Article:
Tighter Prescription Regulations Limited the Rise of Opioid Use

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Five states that required doctors to fill out triplicate forms and report opioid prescriptions experienced slower growth in OxyContin use.

The opioid epidemic struck with different force in different states. The average per capita usage rate over the last two decades of OxyContin, a widely used prescription opioid that was introduced in 1996, was about 50 percent lower in California, Idaho, Illinois, New York, and Texas than in other states. In Origins of the Opioid Crisis and Its Enduring Impacts (NBER Working Paper 26500), Abby E. Alpert, William N. Evans, Ethan M.J. Lieber, and David Powell show how regulations in these states influenced the marketing strategy of Purdue Pharma, the maker of OxyContin.

The researchers conclude that what separated the five states which experienced less OxyContin use from the pack was “paperwork.” In 1996, the year the blockbuster painkiller came on the market, these states had the most stringent opioid regulations in the nation, known as triplicate prescription programs. Doctors were required to fill out triplicate prescription forms, sending a copy to the state drug monitoring agency and keeping one on file. While OxyContin prescriptions were lower in the triplicate states, use of other painkillers that were not subject to stringent regulations was just as high in triplicate states as in other states.

According to internal company communications that were revealed in court documents, Purdue Pharma decided against mounting a significant marketing effort in the triplicate states after learning from focus groups that providers would be less willing to prescribe OxyContin in these states. To disentangle the impact of the triplicate rules themselves from the reduced marketing of OxyContin, the researchers compared the five triplicate states with two other groups of states that had had similarly stringent prescribing cultures: five non-triplicate states that had the lowest oxycodone prescribing rates in 1991–95; and two states that had dropped triplicate regulations just prior to OxyContin’s introduction. In all non-triplicate states as well as both sets of comparison states with similar prescribing cultures, OxyContin use and opioid overdose deaths were substantially higher on average than in the five states that had triplicate policies in place when the drug came on the market.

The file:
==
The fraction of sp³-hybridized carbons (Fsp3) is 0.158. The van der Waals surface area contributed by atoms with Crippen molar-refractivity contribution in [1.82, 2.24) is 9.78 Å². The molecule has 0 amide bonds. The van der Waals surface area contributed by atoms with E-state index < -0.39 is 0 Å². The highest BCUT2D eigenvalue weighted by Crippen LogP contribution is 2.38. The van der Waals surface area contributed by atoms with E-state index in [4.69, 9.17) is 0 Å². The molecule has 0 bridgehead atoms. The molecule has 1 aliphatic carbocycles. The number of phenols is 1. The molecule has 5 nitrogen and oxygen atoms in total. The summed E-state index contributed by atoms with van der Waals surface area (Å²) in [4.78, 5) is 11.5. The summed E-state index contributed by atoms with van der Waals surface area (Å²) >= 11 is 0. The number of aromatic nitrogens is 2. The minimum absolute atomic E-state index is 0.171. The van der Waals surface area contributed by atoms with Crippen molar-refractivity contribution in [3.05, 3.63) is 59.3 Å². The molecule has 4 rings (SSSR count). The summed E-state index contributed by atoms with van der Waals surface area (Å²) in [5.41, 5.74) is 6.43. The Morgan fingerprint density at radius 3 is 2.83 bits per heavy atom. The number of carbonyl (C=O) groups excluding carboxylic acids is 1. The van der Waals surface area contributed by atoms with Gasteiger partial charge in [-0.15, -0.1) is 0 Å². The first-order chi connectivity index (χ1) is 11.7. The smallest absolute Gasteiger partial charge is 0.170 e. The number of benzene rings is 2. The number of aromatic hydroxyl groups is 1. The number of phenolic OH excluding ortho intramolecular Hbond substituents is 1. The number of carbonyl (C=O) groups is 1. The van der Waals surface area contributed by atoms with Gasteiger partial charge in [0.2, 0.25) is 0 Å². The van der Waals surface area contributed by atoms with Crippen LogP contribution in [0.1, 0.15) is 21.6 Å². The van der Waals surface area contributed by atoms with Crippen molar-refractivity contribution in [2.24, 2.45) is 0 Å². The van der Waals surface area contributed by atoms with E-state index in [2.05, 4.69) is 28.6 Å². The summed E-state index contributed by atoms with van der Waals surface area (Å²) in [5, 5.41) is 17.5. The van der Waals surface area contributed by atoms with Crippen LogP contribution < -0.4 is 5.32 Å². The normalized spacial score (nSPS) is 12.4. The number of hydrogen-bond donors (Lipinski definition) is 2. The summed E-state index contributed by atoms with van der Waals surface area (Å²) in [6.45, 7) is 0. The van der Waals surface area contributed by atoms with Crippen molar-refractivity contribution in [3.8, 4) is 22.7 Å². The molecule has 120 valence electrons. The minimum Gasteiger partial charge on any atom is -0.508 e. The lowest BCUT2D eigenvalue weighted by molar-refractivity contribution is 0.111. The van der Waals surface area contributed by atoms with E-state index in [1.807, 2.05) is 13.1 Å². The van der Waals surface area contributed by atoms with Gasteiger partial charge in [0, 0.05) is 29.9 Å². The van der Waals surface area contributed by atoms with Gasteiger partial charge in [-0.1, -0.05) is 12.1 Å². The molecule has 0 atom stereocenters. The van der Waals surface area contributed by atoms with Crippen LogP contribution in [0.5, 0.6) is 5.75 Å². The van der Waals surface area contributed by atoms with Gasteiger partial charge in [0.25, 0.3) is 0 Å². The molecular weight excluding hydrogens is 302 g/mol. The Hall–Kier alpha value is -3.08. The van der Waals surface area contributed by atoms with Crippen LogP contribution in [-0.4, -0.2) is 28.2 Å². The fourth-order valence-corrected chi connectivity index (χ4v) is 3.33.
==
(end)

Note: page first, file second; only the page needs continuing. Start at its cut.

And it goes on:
By 2004, all the triplicate states had dropped the triplicate regulations in favor of electronic record-keeping. However, Purdue appears to have continued to concentrate its marketing efforts elsewhere. Internal documents show that the company pushed its sales force to target the top OxyContin prescribers, thus reinforcing prior geographical trends. In 2013–16, total per capita payments to physicians for meals, travel and gifts linked to OxyContin promotion were between 42 and 72 percent higher in the non-triplicate states than in the five states that had triplicate policies in 1996.

The researchers conclude that the cross-state disparities in marketing efforts for OxyContin that originated in the era of triplicate prescriptions help to explain why residents of some states were shielded from the worst of the opioid crisis. Over the 1996–2017 period, non-triplicate states would have had an average of 36 percent fewer drug overdose deaths and 44 percent fewer opioid deaths if they had been triplicate states and experienced the concomitant lower level of marketing. This evidence suggests that the introduction and marketing of OxyContin played a significant role in the beginnings of the opioid crisis and continue to affect overdose rates even today.

—Steve Maas